Anti-Corruption Compliance for Indonesian Mid-Sized Companies

Jakarta Anti-Corruption
Photo credit: Jakarta Times

As highlighted in a previous Corporate Compliance Trends post about the importance of anti-corruption efforts in Indonesia, corruption is a major problem in the country. According to a Gallup poll, more than 8 in 10 Indonesians say that corruption is widespread throughout the nation’s government and businesses. Instances like the current corruption allegation involving the House of Representatives’ Speaker Setya Novanto (accused of having a backchannel deal with mining giant PT Freeport Indonesia) is just one example of why Indonesians’ perception of rampant corruption is so strong.

Addressing this reality is a challenge. Even though the government is taking strides to improve the situation (for example in 2003, the Corruption Eradication Commission, or KPK, was formed to combat political corruption), reducing corrupt practices remains difficult. This is especially true for mid-sized companies with limited resources. Such firms often face the dilemma of following cumbersome bureaucratic procedures or paying bribes to expedite processes.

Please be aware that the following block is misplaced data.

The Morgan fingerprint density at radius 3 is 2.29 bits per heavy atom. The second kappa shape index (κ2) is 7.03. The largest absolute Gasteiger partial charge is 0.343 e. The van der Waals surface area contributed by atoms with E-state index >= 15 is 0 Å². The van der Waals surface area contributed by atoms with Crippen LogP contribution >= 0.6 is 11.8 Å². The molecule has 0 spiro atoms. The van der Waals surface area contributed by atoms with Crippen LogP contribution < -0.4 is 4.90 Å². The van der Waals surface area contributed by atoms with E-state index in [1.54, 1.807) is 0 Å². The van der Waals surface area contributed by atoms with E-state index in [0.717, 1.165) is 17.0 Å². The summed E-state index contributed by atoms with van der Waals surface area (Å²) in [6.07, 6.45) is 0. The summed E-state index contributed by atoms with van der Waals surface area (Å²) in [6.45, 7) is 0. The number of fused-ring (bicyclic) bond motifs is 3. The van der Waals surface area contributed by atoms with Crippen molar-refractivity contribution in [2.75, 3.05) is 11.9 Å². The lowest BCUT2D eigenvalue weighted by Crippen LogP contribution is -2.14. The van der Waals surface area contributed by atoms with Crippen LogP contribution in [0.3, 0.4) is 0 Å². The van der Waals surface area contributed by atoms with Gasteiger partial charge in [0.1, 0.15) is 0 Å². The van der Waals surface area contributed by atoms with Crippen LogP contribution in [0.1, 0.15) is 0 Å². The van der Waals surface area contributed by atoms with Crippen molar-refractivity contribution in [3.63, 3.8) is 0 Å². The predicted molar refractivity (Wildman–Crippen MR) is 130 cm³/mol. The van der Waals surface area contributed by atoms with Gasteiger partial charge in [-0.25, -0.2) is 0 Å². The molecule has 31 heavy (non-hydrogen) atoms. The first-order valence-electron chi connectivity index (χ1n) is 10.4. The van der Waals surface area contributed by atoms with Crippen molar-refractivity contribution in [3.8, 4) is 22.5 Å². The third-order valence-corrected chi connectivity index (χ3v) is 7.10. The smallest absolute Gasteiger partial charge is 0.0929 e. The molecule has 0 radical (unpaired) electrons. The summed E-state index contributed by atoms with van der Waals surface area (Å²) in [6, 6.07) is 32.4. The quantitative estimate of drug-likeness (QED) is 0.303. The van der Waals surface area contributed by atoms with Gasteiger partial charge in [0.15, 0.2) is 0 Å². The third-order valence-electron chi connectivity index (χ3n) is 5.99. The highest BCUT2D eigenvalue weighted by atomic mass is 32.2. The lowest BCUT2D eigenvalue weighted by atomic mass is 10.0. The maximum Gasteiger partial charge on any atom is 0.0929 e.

That’s why CIPE is releasing the Bahasa version of Anti-Corruption Compliance: A Guide for Mid-Sized Companies in Emerging Markets. This version of the Guide is meant to help local companies in Indonesia think about anti-corruption compliance as a strategic investment and take concrete steps to introduce or strengthen their internal compliance programs.

The Guide covers all the elements of a successful anti-corruption compliance program step-by-step, with a focus on the needs and constraints of mid-sized companies operating in emerging markets like Indonesia. The Guide is essential reading not only for managers of mid-sized firms, but also for compliance professionals at any company that might do business with suppliers, agents, subsidiaries, or other third parties in emerging market environments.

In the Indonesia context, the Guide also serves as a compelling argument for the power of the private sector to contribute to an overall improvement in the corruption environment. This is especially important in Indonesia, where, according to a recent CIPE-supported survey of Indonesian businesses, less than half of respondents believe that business has a role to play in reducing corruption.

You can download the Bahasa version here.

The English version of the guide is also available here.